Thursday, 31 December 2015 12:02

2007 Legislation Review

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The past Ethiopian year was the final year of the fourth term of the House of Peoples’ Representatives of the Federal Democratic Republic of Ethiopia. In this year, over 40 Proclamations were enacted by the House including ratification of bilateral treaties and multilateral conventions. Below, we have summarized six of the Proclamations which we believe were some of the most notable to be enacted by the House in the Ethiopian year 2007.

Proclamation No. 867/2014 Government Bonds Transacted in International Capital Markets Proclamation

The first proclamation enacted in the past Ethiopian year was the Government Bonds Transacted in International Capital Markets Proclamation. The Proclamation authorized the minister of Finance and Economic Development to issue Government Bonds on behalf of the Federal Democratic Republic of Ethiopia. The minister was authorized to borrow in aggregate, up to two billion United States Dollars in principal amounts. The minister was also authorized to determine the issue date and agree with lenders on the maturity dates, dates of repayment and rates of interest. All transactions and documents under the Proclamation are exempt from stamp duties or other taxes in Ethiopia.

This Proclamation enabled the Government of Ethiopia to issue sovereign bonds in international capital markets. Ethiopia listed one billion United Sates Dollars of sovereign bond with a maturity date of 10 years and interest rate fixed at 6.625 per cent on the Main Securities Market (MSM) of the Irish Stock Exchange (ISE) in December 2014 after Moody’s, Standard & Poor’s and Fitch Ratings gave it ratings of B1, B and B, respectively. 

Proclamation No. 872/2014 Copyright and Neighboring Rights Protection (Amendment) Proclamation 

The Copyright and Neighboring Rights Protection Proclamation No. 410 of 2004 was amended after a decade by Proclamation No. 872/2014. The amendment proclamation introduces a number of changes in the copyright and neighboring rights regime of the country, of which the most notable is the framework for the establishment of collective management societies which enables the collective administration of the rights of members. 

Collective management societies may be established by right holders whose works are protected under the Proclamation and must be recognized by the Ethiopian Intellectual Property Office. A collective management society is established for a non-profit purpose and must establish at least three sector associations within it. Upon recognition by the EIPO, a society has the power to collect royalties from users of works that are protected under Ethiopian law as well as works that are protected abroad.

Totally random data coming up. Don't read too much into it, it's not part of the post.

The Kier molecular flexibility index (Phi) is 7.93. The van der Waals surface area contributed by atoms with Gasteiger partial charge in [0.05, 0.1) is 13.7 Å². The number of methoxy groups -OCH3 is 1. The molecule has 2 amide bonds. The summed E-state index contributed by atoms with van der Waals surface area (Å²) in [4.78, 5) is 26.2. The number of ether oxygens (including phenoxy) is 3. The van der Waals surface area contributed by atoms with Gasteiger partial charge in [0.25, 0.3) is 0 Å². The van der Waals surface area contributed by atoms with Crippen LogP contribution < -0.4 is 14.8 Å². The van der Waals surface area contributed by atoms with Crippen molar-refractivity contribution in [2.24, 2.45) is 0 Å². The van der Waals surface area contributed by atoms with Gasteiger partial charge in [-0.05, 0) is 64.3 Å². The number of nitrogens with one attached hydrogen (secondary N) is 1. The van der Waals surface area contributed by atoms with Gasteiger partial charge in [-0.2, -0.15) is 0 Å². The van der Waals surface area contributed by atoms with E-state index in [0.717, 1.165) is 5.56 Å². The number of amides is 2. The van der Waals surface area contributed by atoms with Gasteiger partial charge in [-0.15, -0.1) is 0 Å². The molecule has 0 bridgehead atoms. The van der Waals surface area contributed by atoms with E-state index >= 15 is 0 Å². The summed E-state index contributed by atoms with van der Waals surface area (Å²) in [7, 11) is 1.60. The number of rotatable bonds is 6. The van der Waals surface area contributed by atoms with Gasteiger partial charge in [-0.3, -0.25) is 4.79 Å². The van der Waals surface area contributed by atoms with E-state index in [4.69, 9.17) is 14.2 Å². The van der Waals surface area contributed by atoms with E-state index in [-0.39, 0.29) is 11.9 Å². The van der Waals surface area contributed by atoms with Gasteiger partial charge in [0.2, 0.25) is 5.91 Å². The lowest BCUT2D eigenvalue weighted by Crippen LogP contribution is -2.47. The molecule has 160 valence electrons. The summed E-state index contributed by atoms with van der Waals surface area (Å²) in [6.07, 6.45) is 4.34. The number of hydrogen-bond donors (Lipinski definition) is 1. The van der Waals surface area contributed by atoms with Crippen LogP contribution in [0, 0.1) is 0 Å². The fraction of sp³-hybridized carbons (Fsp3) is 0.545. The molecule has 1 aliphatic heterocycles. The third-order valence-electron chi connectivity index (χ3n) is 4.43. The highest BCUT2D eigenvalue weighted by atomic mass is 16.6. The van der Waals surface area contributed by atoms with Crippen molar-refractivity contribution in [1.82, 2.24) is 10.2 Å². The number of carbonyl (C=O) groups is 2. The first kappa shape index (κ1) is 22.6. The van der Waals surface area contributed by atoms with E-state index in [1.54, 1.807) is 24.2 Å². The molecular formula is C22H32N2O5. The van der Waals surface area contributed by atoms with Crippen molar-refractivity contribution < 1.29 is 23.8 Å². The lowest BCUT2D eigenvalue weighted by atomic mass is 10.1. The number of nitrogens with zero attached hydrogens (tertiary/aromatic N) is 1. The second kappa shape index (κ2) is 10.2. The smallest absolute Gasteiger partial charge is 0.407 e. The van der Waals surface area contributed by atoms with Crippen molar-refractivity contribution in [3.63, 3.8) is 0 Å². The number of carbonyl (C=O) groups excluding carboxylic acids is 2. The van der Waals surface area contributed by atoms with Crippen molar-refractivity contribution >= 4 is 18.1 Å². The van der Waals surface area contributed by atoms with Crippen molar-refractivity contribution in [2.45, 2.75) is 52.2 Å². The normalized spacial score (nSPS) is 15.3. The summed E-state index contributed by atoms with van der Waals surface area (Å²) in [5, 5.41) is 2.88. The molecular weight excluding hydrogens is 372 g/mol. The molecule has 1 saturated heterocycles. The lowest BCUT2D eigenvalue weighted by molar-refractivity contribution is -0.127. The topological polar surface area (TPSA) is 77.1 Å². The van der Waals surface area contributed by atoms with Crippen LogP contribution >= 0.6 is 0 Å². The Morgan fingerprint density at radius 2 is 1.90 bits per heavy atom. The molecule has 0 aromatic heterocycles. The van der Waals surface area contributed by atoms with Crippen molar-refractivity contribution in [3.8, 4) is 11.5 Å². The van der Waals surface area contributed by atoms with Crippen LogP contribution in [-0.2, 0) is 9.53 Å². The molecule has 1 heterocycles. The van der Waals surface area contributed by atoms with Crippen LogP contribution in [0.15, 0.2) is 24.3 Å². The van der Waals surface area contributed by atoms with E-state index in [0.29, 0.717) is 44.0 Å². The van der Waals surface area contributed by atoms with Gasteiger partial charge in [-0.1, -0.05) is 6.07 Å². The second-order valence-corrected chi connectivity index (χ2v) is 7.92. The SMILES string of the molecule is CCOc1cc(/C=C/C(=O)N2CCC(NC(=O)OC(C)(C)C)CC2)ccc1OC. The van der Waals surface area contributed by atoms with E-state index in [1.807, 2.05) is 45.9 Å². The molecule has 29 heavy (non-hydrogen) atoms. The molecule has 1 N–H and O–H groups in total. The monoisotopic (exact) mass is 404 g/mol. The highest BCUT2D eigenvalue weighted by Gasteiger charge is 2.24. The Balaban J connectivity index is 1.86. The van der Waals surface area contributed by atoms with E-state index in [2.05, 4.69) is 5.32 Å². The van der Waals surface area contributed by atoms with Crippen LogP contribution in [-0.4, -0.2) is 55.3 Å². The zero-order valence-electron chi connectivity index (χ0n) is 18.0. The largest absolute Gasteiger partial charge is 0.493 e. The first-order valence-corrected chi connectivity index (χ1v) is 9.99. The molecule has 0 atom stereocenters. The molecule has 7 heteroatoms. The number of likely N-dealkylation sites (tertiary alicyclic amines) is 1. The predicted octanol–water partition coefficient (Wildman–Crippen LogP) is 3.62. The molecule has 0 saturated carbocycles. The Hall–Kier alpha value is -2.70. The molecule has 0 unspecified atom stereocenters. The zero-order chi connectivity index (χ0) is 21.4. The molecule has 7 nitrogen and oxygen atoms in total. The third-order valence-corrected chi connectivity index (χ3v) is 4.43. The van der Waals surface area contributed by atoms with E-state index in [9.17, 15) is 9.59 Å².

Collective management societies are also empowered to grant permits to foreign musical bands or performing groups for entry of their works for public performance as well as foreign exhibitors of fine arts. Collective management societies are tasked to prepare, submit to the EIPO and upon approval, implement royalty schemes based on the type of works and the category of users. The Proclamation also regulates the operations of collective management societies, including provisions governing the budget, book of accounts and revocation of licenses of societies.

Other important amendments which are part of the Proclamation include the introduction of fines ranging from Birr 25,000 to Birr 50,000 in cases of intentional violations and from Birr 5,000 to Birr 25,000 in cases of gross negligence where a person is convicted for violating rights protected under the Proclamation.

The Ethiopian Intellectual Property Office is now vested with the power to adjudicate civil cases arising in relation to the Proclamation, except cases related to extra-contractual liability. The Ethiopian Revenues and Customs Authority has also been empowered to take border measures based on its own initiative, where it believes that goods entering the country infringe the rights of its owners.